Microsoft also announced that Windows 10 IoT for small devices will be free for makers and commercial device builders. The language used is quite specific and it appears to rule out deploying Windows 10 IoT for small devices internally within a company.

Finally, Microsoft's supplied graphic highlighting three compatible small devices includes the Raspberry Pi 2, an Intel Atom development board, and the Qualcomm DragonBoard 410c. The processors in each are ARMv7, x86, and ARMv8 respectively.

Unfortunately many questions remain. We look forward to Microsoft providing more details and evaluation units in the future.

Source: Microsoft

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  • chlamchowder - Friday, March 20, 2015 - link

    Firewalls aren't perfect. Maybe have home appliances on an air-gapped network? Reply
  • Calista - Friday, March 20, 2015 - link

    Somehow I liked the idea that Windows could only be found on x86-computers using BIOS. Because it made upgrading any part or any piece of software simple. Now it seems like we'll more often than not have to ask not only "does it run on Windows" but "does it run on this specific type of Windows on this specific type of hardware?"

    As both Windows Mobile, Windows Phone and Windows RT proved just naming something Windows in any way guarantee it will sell. And in some cases it actually seems quite the opposite. Imagine what would have happened if Microsoft had tried to sell the first Xbox as "Windows GameStation" while not supporting running games made for Windows? Confusion and angry customers in abundance.
    Reply
  • Calista - Friday, March 20, 2015 - link

    As both Windows Mobile, Windows Phone and Windows RT proved just naming something Windows *does not* in any way guarantee it will sell. Reply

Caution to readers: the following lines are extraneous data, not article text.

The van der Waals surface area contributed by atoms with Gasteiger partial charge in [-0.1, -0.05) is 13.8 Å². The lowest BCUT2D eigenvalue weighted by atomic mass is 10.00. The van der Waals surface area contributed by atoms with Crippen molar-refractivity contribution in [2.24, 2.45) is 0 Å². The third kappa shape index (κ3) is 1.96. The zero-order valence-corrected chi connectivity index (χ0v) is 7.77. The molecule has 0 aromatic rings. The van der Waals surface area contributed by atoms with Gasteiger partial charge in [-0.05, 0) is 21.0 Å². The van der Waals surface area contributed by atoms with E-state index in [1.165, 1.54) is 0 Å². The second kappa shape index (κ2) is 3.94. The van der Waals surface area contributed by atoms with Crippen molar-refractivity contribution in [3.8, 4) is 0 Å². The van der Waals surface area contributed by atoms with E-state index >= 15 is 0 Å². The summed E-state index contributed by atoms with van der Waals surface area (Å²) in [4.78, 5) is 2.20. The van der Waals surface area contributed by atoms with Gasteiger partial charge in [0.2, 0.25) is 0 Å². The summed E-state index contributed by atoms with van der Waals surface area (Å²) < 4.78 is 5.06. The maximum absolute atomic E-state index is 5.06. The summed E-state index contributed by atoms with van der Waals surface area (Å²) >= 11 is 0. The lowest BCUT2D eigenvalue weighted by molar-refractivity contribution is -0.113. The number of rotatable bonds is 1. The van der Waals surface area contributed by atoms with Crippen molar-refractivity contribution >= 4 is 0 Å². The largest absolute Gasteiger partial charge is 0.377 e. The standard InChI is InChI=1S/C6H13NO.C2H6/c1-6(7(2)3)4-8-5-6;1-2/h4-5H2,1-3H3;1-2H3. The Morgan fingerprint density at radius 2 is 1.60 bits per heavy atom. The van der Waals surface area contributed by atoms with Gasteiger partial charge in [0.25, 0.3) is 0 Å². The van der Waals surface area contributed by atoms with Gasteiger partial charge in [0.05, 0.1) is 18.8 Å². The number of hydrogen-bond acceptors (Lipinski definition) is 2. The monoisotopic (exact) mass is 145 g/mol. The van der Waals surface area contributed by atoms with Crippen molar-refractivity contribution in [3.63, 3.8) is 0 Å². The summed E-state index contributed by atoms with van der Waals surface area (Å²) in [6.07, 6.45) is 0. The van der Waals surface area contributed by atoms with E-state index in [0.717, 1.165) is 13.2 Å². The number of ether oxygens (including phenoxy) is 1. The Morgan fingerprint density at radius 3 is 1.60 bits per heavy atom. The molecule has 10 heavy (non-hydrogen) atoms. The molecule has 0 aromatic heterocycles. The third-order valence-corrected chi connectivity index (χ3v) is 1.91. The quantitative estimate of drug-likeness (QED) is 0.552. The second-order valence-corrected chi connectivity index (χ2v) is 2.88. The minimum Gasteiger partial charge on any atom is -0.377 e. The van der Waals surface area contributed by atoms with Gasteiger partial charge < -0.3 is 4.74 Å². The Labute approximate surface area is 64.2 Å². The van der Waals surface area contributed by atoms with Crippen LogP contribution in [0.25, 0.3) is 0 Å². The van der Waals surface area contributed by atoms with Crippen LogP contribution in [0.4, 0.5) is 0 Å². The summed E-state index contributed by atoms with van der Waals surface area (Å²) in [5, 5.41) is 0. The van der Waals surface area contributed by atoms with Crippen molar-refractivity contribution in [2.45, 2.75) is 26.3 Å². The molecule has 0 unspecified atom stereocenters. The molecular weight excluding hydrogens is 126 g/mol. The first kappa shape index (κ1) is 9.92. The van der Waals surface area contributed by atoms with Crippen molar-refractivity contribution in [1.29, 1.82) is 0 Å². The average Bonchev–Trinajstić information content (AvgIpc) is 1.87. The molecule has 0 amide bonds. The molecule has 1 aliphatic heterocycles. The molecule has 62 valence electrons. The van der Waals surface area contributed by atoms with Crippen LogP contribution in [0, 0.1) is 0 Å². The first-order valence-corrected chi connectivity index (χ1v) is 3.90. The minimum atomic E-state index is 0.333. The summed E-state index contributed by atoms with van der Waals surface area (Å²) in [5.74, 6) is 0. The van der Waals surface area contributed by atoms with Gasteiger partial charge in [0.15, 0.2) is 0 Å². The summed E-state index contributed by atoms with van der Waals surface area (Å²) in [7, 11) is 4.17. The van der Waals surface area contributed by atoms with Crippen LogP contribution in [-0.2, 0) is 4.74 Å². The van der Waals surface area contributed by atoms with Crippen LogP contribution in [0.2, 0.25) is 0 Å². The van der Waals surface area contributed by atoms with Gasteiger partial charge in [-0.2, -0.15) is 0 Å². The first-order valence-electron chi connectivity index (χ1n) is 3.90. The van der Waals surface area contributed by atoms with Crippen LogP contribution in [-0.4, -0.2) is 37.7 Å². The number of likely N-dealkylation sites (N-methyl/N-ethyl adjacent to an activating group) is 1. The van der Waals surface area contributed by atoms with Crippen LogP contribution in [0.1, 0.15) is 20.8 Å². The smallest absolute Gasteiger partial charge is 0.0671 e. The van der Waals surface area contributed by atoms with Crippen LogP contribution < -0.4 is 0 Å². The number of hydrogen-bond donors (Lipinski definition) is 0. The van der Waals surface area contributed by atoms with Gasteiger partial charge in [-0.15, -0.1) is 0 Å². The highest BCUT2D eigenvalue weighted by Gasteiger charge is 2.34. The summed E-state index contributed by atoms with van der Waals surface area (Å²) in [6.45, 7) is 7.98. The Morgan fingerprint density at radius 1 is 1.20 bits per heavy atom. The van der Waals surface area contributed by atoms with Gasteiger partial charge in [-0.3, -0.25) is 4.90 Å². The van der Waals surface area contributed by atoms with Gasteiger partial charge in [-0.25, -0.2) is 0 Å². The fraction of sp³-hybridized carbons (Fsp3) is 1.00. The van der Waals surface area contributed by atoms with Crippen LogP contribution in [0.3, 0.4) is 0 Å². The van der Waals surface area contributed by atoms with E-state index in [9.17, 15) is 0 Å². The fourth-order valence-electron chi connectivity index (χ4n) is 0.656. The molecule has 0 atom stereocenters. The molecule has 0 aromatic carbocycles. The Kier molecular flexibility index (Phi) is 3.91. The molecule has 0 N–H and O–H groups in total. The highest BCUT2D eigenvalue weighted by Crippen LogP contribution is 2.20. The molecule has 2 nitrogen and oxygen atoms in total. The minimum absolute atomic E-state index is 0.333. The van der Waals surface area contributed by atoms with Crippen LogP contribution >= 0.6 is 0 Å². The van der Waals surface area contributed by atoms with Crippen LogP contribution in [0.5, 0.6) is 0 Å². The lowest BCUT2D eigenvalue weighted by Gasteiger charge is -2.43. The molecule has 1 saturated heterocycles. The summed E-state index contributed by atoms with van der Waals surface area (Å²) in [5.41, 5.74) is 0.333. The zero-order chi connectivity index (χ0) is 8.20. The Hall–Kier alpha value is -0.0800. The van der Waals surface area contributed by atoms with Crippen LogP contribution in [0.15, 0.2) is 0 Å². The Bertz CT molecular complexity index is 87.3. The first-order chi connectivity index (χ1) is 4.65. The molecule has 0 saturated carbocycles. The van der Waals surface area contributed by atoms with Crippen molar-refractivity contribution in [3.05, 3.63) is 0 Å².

• Daniel Egger - Saturday, March 21, 2015 - link

    > Somehow I liked the idea that Windows could only be found on x86-computers using BIOS.

    You're going to have to really look hard to find the small spans of time where that actually might have been the case; I'm no Microsoft historian but I cannot remember *any* time where they only products for x86...
    Reply
  • mkozakewich - Friday, March 20, 2015 - link

    They imply that the "mobile devices" version is ARM-only, but I bet it'll work on ARM or x86. They just mean that you won't have access to the desktop, even if it's an x86.

    Also, ARM is usually cheaper, so if they were thinking of using x86 they'd probably also be bumping the RAM a bit and putting the higher version on it. Even if x86 works with the mobile version, I doubt we'll see many x86 chips running it.
    Reply
  • Penti - Friday, March 20, 2015 - link

    That SKU probably has access to the store, which won't host x86 apps for "Windows Mobile" or is at least compatible with that version when it comes to drivers, apps etc. On an mobile handheld x86 devices you can just run full blown Windows instead. An phone SKU Atom is more than enough there. Reply
  • emsorkun - Friday, March 20, 2015 - link

    IoT is so hot, not only for big companies, but also for makers. Almost every week i see a couple of iot projects on pihunt.co Reply
  • ruthan - Saturday, March 21, 2015 - link

    ARM Windows is dead end, without x86 translation layer, Android already won and coming to desktop. Reply
  • fancylearar - Saturday, March 21, 2015 - link

    It's not important but I need to point out that the location of winHEC was "shenzhen" not "shenzen".... Reply